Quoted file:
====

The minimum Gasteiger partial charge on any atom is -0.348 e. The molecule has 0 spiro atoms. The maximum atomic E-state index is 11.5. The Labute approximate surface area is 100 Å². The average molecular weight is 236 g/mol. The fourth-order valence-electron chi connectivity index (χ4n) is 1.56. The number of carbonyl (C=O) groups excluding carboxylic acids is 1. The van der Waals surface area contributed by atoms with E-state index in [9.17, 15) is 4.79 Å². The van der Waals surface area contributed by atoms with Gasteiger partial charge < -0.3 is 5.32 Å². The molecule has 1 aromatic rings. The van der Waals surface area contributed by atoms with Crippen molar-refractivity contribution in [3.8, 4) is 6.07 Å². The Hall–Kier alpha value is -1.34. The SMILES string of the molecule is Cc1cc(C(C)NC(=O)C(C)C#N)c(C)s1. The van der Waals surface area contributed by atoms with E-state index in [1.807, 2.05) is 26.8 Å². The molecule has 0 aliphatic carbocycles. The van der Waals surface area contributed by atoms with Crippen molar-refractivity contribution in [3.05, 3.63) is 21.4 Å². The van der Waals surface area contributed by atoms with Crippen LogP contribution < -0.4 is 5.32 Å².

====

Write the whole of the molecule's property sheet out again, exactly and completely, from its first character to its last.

The minimum Gasteiger partial charge on any atom is -0.348 e. The molecule has 0 spiro atoms. The maximum atomic E-state index is 11.5. The Labute approximate surface area is 100 Å². The average molecular weight is 236 g/mol. The fourth-order valence-electron chi connectivity index (χ4n) is 1.56. The number of carbonyl (C=O) groups excluding carboxylic acids is 1. The van der Waals surface area contributed by atoms with E-state index in [9.17, 15) is 4.79 Å². The van der Waals surface area contributed by atoms with Gasteiger partial charge < -0.3 is 5.32 Å². The molecule has 1 aromatic rings. The van der Waals surface area contributed by atoms with Crippen molar-refractivity contribution in [3.8, 4) is 6.07 Å². The Hall–Kier alpha value is -1.34. The SMILES string of the molecule is Cc1cc(C(C)NC(=O)C(C)C#N)c(C)s1. The van der Waals surface area contributed by atoms with E-state index in [1.807, 2.05) is 26.8 Å². The molecule has 0 aliphatic carbocycles. The van der Waals surface area contributed by atoms with Crippen molar-refractivity contribution in [3.05, 3.63) is 21.4 Å². The van der Waals surface area contributed by atoms with Crippen LogP contribution < -0.4 is 5.32 Å².